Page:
"Mathematical modeling of planar cell polarity to understand domineering non-autonomy"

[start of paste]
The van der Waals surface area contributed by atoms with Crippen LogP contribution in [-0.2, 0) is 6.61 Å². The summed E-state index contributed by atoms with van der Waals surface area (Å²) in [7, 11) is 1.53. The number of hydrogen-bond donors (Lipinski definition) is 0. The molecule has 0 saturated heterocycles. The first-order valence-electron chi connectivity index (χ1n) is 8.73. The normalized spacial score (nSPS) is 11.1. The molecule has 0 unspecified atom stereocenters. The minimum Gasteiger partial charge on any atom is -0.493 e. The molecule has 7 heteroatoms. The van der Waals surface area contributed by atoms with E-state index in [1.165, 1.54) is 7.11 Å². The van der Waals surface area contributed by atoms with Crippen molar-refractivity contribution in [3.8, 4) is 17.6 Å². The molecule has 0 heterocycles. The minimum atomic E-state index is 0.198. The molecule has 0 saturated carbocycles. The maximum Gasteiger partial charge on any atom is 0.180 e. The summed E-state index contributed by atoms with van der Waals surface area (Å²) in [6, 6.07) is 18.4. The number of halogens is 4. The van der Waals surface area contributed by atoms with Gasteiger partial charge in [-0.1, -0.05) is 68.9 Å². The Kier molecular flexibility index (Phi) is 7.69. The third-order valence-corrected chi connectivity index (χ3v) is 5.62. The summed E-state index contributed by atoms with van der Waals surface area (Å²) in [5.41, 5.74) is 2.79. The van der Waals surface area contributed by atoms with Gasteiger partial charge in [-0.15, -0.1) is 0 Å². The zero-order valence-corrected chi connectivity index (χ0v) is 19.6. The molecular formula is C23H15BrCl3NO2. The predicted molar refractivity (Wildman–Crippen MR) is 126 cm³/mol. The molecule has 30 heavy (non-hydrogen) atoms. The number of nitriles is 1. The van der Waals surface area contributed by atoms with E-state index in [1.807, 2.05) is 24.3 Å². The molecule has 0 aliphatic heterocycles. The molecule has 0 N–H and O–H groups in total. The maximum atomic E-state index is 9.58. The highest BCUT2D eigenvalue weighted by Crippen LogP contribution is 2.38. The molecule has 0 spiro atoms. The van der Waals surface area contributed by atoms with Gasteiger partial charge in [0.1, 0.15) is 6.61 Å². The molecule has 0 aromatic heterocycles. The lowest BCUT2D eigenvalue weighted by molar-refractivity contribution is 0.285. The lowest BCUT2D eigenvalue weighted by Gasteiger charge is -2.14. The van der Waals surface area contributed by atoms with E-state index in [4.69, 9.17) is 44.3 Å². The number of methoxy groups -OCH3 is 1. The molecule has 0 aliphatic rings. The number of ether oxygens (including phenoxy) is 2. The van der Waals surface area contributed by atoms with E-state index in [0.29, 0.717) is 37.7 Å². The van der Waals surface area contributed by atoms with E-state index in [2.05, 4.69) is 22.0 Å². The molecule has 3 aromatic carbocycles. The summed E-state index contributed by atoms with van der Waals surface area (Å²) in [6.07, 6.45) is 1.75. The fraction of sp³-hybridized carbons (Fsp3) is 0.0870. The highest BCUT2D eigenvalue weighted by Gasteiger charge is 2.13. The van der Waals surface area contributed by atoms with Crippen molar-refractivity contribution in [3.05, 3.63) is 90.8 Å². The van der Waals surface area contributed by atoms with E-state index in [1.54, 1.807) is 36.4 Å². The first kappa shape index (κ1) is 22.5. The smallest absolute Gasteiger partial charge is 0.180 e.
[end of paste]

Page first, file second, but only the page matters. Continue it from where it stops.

As the understanding of cellular regulatory networks grows, system dynamics and behaviors resulting from feedback effects of such systems have proven to be sufficiently complex as to prevent intuitive understanding. Often, only incomplete abstracted hypotheses exist to explain observed complex patterning and functions. The challenge has become to show that enough of a network has been understood to explain the behavior of the network. For example, only an incomplete understanding exists for the mechanisms that generate sub-cellular asymmetry along a tissue axis orthogonal to the apical-basal axis, termed planar cell polarity (PCP). Cell clones mutant for some PCP signaling components cause polarity disruptions of surrounding, wild-type cells, a phenomenon referred to as domineering non-autonomy. We propose that a contact dependent signaling hypothesis, derived from experimental results, is sufficient to explain domineering non-autonomy. However, intuition alone is insufficient to deduce that this model, which relies on a local feedback loop acting at the cell membrane, underlies the complex patterns observed in large fields of cells containing mutant clones, and others have argued that it cannot account for observed phenotypes. Here, we show, through reaction-diffusion, partial differential equation modeling and simulation, that the contact dependent signaling hypothesis can fully reproduce PCP phenotypes, including domineering non-autonomy, in the Drosophila wing. The sufficiency of this model argues that previously proposed diffusible factors need not be invoked to explain PCP signaling.